The Irish Famine in American School Curricula

By Archdeacon, Thomas J. | Eire-Ireland: a Journal of Irish Studies, Spring-Summer 2002 | Go to article overview

The Irish Famine in American School Curricula


Archdeacon, Thomas J., Eire-Ireland: a Journal of Irish Studies


EXAMINING how people remember the past has become for historians as important as analyzing the events on which those collective memories are based. (1) On one level, the trend extends the established method of intradisciplinary self-critique known as "historiography" to a parallel study of changing opinions over time among the consumers, rather than the producers, of historical knowledge. On another, it exemplifies the epistemological doubts of the late-twentieth century that scholars can create histories that are accurate in any positivistic sense. What lasting role the history of memory may have in the discipline of history cannot yet be discerned. It has at least underlined how important, in any given era, the popular memory of the past is to current political discourse. It has also shown that the relationship between memory and discourse is two-way rather than one-way, and that the shaping of memory is partly a political process.

Fifty-year anniversaries and their multiples tend to be important moments in the reshaping of memories, and the sesquicentennial of the Great Irish Famine of 1845-52 has generated an interesting opportunity to observe a contemporary example of the phenomenon. (2) The reshaping has reflected historians' updated judgments about the famine. In the 1980s and 1990s, a series of scholars undercut the interpretation that the famine had been a natural calamity severely aggravated by unwise social and economic practices among the Irish people. (3) With much greater nuance, they again made central to the catastrophe stories about the inadequacies and even hard-heartedness of Britain's response to the Irish crisis. Of course, the stance of the "revisionist" historians whom they criticized had been a reaction to older, nationalist arguments that had made the famine primarily the product of conscious English policy. (4)

The sesquicentennial of the Great Famine also took on special importance on account of the contemporary political contexts in which it occurred. How society observed the famine had implications for various groups involved in the Northern Ireland debate. Hard-line nationalists could use evidence of mean-spirited English behavior in the famine era as an indication of English perfidy and modern English denials of responsibility as reason for distrusting today's British government. From the English point of view, the advantages of viewing themselves as helpless bystanders inevitably blamed for misfortunes that the Irish brought on themselves were equally obvious.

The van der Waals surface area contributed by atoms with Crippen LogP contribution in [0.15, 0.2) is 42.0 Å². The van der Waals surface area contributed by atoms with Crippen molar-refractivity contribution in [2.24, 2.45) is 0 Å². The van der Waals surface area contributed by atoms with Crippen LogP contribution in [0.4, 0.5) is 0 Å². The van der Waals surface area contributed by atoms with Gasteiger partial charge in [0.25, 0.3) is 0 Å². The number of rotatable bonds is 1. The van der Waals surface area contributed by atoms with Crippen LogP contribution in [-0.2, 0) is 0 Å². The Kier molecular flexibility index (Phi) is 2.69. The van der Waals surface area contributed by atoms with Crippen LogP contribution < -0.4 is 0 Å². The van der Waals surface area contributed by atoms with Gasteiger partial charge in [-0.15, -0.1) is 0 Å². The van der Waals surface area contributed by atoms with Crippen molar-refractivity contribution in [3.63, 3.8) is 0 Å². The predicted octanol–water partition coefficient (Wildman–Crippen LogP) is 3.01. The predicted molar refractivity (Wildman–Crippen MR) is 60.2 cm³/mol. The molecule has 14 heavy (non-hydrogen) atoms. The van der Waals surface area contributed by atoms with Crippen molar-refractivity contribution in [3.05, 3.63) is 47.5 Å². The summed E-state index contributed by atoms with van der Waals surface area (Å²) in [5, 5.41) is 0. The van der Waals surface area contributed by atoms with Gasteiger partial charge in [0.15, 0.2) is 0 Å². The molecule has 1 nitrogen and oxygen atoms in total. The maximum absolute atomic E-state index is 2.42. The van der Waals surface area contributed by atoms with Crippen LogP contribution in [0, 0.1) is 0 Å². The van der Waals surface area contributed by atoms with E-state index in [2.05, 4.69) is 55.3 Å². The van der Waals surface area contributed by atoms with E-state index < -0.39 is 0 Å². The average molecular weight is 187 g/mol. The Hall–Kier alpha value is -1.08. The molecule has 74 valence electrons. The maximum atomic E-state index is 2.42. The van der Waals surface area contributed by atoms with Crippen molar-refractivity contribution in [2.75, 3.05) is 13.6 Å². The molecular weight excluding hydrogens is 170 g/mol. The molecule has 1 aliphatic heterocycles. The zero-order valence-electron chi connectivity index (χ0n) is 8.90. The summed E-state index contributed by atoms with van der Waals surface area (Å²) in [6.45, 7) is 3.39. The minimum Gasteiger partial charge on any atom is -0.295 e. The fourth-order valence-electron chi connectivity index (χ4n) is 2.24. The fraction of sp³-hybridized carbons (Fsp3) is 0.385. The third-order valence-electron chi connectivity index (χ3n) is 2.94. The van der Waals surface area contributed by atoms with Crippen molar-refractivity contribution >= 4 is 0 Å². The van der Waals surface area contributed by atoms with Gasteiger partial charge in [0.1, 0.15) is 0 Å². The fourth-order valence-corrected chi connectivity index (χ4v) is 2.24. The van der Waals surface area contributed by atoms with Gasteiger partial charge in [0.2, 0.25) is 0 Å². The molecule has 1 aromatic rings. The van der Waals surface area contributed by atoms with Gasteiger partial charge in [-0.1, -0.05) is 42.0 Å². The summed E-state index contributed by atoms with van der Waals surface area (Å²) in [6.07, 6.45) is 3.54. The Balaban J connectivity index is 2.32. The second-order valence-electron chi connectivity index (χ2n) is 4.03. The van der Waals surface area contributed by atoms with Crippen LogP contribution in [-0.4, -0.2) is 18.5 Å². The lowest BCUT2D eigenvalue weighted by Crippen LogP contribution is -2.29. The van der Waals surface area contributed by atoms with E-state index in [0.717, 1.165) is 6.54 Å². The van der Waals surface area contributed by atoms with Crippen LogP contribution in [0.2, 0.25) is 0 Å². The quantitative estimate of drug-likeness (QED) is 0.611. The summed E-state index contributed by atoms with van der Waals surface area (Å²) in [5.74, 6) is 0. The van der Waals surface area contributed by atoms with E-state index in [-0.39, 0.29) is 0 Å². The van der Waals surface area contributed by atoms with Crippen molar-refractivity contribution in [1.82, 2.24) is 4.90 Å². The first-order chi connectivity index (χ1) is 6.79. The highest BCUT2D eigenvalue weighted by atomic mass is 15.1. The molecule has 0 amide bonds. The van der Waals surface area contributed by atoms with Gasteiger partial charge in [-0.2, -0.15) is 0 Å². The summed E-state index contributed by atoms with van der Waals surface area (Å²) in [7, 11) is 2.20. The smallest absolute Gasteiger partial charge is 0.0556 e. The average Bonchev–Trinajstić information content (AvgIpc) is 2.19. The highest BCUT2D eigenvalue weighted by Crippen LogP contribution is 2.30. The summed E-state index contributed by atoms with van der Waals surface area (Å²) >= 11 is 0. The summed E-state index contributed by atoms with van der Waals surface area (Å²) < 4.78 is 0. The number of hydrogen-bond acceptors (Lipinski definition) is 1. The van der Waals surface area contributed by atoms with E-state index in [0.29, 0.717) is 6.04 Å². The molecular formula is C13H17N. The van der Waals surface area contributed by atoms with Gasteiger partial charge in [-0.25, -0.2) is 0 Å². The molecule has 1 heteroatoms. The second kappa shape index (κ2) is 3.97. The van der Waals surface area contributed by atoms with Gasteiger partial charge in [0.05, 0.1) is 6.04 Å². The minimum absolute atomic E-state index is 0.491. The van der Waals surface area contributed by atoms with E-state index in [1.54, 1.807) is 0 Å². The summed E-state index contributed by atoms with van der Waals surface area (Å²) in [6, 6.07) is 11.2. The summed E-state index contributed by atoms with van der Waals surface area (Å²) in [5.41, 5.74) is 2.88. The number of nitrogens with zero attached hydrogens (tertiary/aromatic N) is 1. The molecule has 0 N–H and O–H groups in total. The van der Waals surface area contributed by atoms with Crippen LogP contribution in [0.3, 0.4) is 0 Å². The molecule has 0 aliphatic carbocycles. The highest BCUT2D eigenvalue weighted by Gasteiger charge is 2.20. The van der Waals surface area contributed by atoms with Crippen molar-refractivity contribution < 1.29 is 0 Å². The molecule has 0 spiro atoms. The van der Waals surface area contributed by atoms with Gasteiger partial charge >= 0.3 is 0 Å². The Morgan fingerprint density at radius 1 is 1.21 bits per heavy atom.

In the United States, the famine commemoration occurred in an era characterized by revived expressions of ethnicity and perceptions among cultural groups that they must consciously protect the presentation of their heritages in the history of the nation. For Irish Americans from backgrounds that might be included under the umbrella terms of "Catholic" or "nationalist," it was an opportunity to present an alternative depiction to that which portrayed them as racist adjuncts to the dominant culture. (5) Although they would reject politicized charges that they were claiming "victimhood," remembering the famine allowed Irish Americans to remind the nation of their initial pariah status and prolonged period of assimilation.

Given the broader cultural context of the United States in the late-twentieth century, efforts to create a niche for the famine in the American memory not surprisingly included techniques developed in the preceding generation by African Americans eager to establish their share of the nation's history and by Jews anxious lest the lessons of World War II be forgotten. Whether or not the Irish enjoyed the irony in their use of tactics associated with their ethnic competitors is not clear. Some in those other groups, especially among the Jews, definitely did not enjoy it.

One key element of the Irish-American initiative to create a famine memory in the United States was a campaign to include instruction about it in the curricula of several school systems, especially in states with large Irish or Irish-ancestral populations. …

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